April 16, 2024

Sustainable Pest Control Through Drone Technology

High-tech is being combined with ancient natural remedies at Vergelegen wine estate in Somerset West, where an innovative approach is being adopted to maintain pest-free vineyards. The estate, renowned for its environmental stewardship, has embarked on a pioneering trial using drones to deploy beneficial insects, focusing on combating mealybugs, which are known for spreading the leaf roll virus detrimental to grape quality. This initiative is a collaboration with SkyBugs, a joint venture between FieldBUGS and agritech company Aerobotics, aiming to enhance sustainable vineyard management across Vergelegen’s historic 324-year-old estate spanning 130 hectares.

The SkyBugs Initiative

The pest control programme commences with thorough scouting and data analysis to identify the vineyard’s specific needs. Equipped with specialized mechanisms, drones release the beneficial insects in their pupal stage from a height of 30 meters above the vines, ensuring precise and effective distribution. This method targets mealybugs by introducing their natural predators, predatory wasps, and ladybug beetles, directly into the vineyard ecosystem.

Targeting Pests Naturally

Predatory wasps, attracted to pheromones released by female mealybugs, and ladybug beetles, capable of consuming numerous mealybugs daily, play a crucial role in naturally controlling the pest population. This strategic application of biological control agents underscores Vergelegen’s holistic approach to maintaining vineyard health and productivity, marrying cutting-edge technology with nature’s own pest management solutions.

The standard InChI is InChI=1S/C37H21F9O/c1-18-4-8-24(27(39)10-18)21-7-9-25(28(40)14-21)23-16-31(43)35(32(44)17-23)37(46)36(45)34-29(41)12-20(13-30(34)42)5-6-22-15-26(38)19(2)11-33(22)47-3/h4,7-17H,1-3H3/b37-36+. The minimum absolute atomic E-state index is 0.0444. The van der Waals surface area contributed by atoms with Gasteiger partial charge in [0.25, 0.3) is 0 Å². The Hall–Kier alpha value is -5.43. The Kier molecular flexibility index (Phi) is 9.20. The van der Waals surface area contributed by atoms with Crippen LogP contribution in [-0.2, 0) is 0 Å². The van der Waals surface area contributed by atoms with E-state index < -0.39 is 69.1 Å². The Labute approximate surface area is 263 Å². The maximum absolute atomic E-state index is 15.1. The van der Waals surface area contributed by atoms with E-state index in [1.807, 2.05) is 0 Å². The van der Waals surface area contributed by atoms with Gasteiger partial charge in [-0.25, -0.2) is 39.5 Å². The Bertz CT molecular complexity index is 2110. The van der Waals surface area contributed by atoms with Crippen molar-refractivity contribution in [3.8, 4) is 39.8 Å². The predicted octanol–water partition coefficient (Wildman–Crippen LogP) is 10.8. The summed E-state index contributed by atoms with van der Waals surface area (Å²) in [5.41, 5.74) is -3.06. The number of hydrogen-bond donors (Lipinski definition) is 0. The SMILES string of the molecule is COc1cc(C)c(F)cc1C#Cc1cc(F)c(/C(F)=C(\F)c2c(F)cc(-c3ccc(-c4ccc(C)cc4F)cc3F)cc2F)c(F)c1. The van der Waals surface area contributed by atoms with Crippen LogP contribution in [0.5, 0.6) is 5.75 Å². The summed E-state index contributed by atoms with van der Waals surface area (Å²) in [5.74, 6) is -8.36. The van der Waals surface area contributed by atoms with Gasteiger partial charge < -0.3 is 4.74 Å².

From Tradition to Innovation

The programme’s strategic implementation in three phases – establishing new vineyards, rejuvenating infected ones, and specific treatments for certain white wine cultivars – coupled with this innovative pest control method, has led to significantly low infestation rates, demonstrating the efficacy of integrating technological advancements with ecological pest control.

Beneficial insects not only suit vineyards, but can also be used by producers of citrus, dates, apples, macadamias, avocados, pears, blueberries, cannabis, strawberries, and various vegetable crops. Traditionally, beneficial insects are dispersed by purchasing compostable tubes of insects, which are then hung in vines. Drone dispersal, however, ensures more effective distribution and coverage, representing a significant advancement in the application of biological control methods across different types of agriculture.

Vergelegen’s success in managing mealybugs and maintaining healthy vineyards serves as a model for the wine industry, particularly in regions seeking to meet stringent environmental standards for export. The use of drones for insect dispersal offers numerous advantages over traditional methods, including improved coverage and distribution, which enhances the effectiveness of the predatory insects. This innovative approach not only supports the sustainability goals of the agriculture sector, but also demonstrates the potential for technology to complement and enhance traditional farming practices.